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Drug repurposing and repatenting

Posted on 09 February 2010

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Better scientific understanding of drug interactions with enzymes at the molecular level has allowed some old, ‘failed’ molecules to be used for novel purposes.

Thalidomide is notorious as the drug that caused catastrophe when it was prescribed in the 1950s for nausea and insomnia in pregnant women, but the drug was resurrected in 1998, when Celgene received approval from the FDA to market thalidomide as a treatment for leprosy.

It has since found use as a treatment for multiple myeloma with significant global sales. The benzoxazinone family of compounds was initially patented in the 1960s for their anti-convulsant, tranquilising and anti-Parkinsonian properties. Much later, in the early 1990s, patent protection was filed for the use of the benzoxazinones as inhibitors of HIV reverse transcriptase, with Bristol-Myers eventually marketing efavirenz (as the product Sustiva®) for this indication.

Market Exclusivity for ‘Repurposed’ Molecules

Biotechnology companies are now using proprietary screening technologies to detect novel interactions between drug molecules and disease targets, such as enzymes.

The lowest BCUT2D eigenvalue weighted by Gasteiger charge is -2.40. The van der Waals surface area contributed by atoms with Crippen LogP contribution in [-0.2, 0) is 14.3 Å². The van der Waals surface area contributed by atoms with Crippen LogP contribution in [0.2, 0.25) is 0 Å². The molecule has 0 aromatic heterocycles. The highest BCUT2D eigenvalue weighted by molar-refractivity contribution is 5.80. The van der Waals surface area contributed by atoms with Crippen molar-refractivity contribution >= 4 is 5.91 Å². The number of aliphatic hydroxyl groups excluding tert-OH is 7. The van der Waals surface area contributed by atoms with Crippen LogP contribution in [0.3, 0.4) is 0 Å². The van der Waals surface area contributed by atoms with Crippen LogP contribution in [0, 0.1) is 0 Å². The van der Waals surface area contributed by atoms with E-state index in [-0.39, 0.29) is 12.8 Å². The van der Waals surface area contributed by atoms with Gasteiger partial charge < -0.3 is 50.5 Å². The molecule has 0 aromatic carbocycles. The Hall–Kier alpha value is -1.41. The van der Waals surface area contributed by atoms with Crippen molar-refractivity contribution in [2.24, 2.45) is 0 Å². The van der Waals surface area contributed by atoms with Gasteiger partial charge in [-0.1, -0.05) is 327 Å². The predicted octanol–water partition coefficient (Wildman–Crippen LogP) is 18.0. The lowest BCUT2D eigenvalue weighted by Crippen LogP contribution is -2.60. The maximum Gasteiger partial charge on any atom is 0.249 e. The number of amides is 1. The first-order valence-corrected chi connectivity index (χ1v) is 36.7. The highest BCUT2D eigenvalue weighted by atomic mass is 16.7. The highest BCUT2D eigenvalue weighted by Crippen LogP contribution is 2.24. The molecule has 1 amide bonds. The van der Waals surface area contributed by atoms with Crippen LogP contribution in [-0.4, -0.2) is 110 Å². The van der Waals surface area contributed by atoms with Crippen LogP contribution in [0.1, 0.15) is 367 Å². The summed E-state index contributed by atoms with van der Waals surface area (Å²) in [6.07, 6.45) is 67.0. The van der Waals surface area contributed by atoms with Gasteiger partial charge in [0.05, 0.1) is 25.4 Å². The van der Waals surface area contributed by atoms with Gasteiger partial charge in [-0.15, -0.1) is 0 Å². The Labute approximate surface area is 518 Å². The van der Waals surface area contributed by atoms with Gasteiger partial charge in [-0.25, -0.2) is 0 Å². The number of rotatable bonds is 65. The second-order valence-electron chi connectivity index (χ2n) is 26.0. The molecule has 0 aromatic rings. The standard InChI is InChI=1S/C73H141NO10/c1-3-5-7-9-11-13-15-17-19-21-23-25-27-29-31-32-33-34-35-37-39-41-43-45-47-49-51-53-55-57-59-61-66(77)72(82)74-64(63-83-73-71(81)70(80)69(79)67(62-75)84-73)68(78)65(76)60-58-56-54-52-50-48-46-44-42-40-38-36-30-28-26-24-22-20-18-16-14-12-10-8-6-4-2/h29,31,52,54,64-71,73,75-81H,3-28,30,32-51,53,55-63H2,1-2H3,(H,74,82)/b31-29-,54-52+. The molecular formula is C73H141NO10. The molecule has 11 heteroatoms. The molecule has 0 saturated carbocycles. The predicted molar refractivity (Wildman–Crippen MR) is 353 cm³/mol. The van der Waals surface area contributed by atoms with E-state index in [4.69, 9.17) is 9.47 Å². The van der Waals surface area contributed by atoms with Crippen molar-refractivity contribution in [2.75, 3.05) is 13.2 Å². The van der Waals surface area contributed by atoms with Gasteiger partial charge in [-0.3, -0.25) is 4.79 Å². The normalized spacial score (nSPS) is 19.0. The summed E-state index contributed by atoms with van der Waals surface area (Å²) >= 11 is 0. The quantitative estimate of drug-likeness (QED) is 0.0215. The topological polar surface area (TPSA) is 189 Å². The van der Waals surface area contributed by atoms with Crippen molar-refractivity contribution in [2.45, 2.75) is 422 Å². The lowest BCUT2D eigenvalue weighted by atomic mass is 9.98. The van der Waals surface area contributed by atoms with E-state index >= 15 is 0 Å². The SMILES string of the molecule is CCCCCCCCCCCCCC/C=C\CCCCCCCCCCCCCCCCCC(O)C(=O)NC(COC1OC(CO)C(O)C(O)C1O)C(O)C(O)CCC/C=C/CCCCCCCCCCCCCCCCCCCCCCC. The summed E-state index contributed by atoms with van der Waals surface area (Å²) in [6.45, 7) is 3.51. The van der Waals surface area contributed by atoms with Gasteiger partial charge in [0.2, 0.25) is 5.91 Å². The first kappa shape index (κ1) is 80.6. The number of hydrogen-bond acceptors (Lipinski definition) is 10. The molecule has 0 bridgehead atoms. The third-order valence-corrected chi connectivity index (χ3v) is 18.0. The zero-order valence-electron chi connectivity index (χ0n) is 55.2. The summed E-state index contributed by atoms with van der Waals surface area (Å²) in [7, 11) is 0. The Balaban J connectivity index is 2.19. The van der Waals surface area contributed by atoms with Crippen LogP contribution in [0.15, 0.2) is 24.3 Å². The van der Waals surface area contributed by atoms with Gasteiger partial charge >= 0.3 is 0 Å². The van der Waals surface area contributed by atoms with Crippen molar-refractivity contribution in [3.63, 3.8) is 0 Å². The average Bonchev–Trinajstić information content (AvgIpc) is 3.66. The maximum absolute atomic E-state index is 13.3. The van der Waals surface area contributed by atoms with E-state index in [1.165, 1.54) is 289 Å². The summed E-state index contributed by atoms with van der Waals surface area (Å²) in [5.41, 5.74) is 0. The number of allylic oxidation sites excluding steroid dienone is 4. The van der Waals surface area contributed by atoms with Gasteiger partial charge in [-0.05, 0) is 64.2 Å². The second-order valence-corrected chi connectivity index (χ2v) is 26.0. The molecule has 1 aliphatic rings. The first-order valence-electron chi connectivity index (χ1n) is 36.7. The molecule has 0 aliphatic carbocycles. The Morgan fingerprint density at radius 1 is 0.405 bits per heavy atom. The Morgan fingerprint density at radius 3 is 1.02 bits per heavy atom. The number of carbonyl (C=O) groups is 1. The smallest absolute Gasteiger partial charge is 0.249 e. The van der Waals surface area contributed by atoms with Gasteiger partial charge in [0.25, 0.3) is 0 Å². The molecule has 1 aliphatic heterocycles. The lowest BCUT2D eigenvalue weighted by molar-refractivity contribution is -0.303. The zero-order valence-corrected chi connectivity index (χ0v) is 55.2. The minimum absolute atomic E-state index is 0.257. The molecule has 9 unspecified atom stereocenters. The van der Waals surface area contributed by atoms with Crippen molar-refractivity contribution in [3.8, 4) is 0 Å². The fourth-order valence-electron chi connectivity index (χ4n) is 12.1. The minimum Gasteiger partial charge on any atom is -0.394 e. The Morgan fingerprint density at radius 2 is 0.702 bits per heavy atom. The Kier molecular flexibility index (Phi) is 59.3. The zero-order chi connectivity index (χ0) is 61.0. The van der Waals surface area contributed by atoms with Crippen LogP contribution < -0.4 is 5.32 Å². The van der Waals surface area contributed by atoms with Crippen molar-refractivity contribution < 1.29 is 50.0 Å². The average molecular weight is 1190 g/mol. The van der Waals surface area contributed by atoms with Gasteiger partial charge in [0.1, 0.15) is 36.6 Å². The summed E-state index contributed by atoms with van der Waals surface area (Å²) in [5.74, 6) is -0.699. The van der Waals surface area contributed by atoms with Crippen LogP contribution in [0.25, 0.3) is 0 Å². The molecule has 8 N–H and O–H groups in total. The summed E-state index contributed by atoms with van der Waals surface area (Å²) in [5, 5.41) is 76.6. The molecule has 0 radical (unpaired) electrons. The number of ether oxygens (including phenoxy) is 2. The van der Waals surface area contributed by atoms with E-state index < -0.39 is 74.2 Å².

‘Drug repurposing’ – looking again at old molecules for new clinical applications – can be an attractive commercial proposition, not least because some of the cost of development is ‘de-risked’: one is working with a molecule that is already known to have some clinical effect. However, a possible limitation of drug repurposing is the ability to protect the resulting new indication with patents.

Usually, by the time that an old product (whether previously approved or abandoned during initial development) arises for consideration in a repurposing project, it will have ceased to be the subject of protection offered by patent claims covering the specific chemical structure of the molecule. Companies interested in repurposing must therefore fall back on ‘second medical use’ (or ‘method of use’) patents, claiming, for example, the use of the molecule in the treatment of a specific illness.

These types of patents have historically been considered weaker, in terms of their ability to withstand challenges to validity from competitors, but this perception has arisen because second medical use patents have often been thought of simply as part of a defensive strategy for surrounding blockbuster products with patent thickets (‘lifecycle management’), rather than as legal monopolies protecting genuine innovation.1